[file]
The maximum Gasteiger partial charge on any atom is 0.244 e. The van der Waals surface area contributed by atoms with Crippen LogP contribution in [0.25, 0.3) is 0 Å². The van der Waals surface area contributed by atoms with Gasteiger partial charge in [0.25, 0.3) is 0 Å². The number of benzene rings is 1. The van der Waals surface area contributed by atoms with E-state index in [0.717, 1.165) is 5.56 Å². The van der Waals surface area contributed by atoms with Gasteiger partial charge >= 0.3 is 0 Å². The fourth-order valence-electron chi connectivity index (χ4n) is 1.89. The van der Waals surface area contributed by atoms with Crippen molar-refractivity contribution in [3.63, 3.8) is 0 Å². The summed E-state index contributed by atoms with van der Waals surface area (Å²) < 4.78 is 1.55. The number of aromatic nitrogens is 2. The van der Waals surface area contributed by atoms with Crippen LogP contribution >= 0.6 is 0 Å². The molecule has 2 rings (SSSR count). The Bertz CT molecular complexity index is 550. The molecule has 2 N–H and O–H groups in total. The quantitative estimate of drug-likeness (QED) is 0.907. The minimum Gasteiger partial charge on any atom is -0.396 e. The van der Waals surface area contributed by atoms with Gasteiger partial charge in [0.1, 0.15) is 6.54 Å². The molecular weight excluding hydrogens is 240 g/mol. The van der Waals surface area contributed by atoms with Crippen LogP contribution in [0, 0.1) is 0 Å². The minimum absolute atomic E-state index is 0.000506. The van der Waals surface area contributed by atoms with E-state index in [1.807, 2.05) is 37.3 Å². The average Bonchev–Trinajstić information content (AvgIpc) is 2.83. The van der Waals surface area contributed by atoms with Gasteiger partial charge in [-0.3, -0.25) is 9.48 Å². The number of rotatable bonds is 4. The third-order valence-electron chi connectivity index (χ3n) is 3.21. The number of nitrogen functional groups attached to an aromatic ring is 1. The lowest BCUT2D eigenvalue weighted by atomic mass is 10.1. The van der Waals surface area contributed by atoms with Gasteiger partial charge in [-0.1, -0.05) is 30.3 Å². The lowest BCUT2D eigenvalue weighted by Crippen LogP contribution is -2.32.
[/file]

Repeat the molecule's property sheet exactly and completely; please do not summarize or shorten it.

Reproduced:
The maximum Gasteiger partial charge on any atom is 0.244 e. The van der Waals surface area contributed by atoms with Crippen LogP contribution in [0.25, 0.3) is 0 Å². The van der Waals surface area contributed by atoms with Gasteiger partial charge in [0.25, 0.3) is 0 Å². The number of benzene rings is 1. The van der Waals surface area contributed by atoms with E-state index in [0.717, 1.165) is 5.56 Å². The van der Waals surface area contributed by atoms with Gasteiger partial charge >= 0.3 is 0 Å². The fourth-order valence-electron chi connectivity index (χ4n) is 1.89. The van der Waals surface area contributed by atoms with Crippen molar-refractivity contribution in [3.63, 3.8) is 0 Å². The summed E-state index contributed by atoms with van der Waals surface area (Å²) < 4.78 is 1.55. The number of aromatic nitrogens is 2. The van der Waals surface area contributed by atoms with Crippen LogP contribution >= 0.6 is 0 Å². The molecule has 2 rings (SSSR count). The Bertz CT molecular complexity index is 550. The molecule has 2 N–H and O–H groups in total. The quantitative estimate of drug-likeness (QED) is 0.907. The minimum Gasteiger partial charge on any atom is -0.396 e. The van der Waals surface area contributed by atoms with Gasteiger partial charge in [0.1, 0.15) is 6.54 Å². The molecular weight excluding hydrogens is 240 g/mol. The van der Waals surface area contributed by atoms with Crippen LogP contribution in [0, 0.1) is 0 Å². The minimum absolute atomic E-state index is 0.000506. The van der Waals surface area contributed by atoms with E-state index in [1.807, 2.05) is 37.3 Å². The average Bonchev–Trinajstić information content (AvgIpc) is 2.83. The van der Waals surface area contributed by atoms with Gasteiger partial charge in [-0.3, -0.25) is 9.48 Å². The number of rotatable bonds is 4. The third-order valence-electron chi connectivity index (χ3n) is 3.21. The number of nitrogen functional groups attached to an aromatic ring is 1. The lowest BCUT2D eigenvalue weighted by atomic mass is 10.1. The van der Waals surface area contributed by atoms with Gasteiger partial charge in [-0.1, -0.05) is 30.3 Å². The lowest BCUT2D eigenvalue weighted by Crippen LogP contribution is -2.32.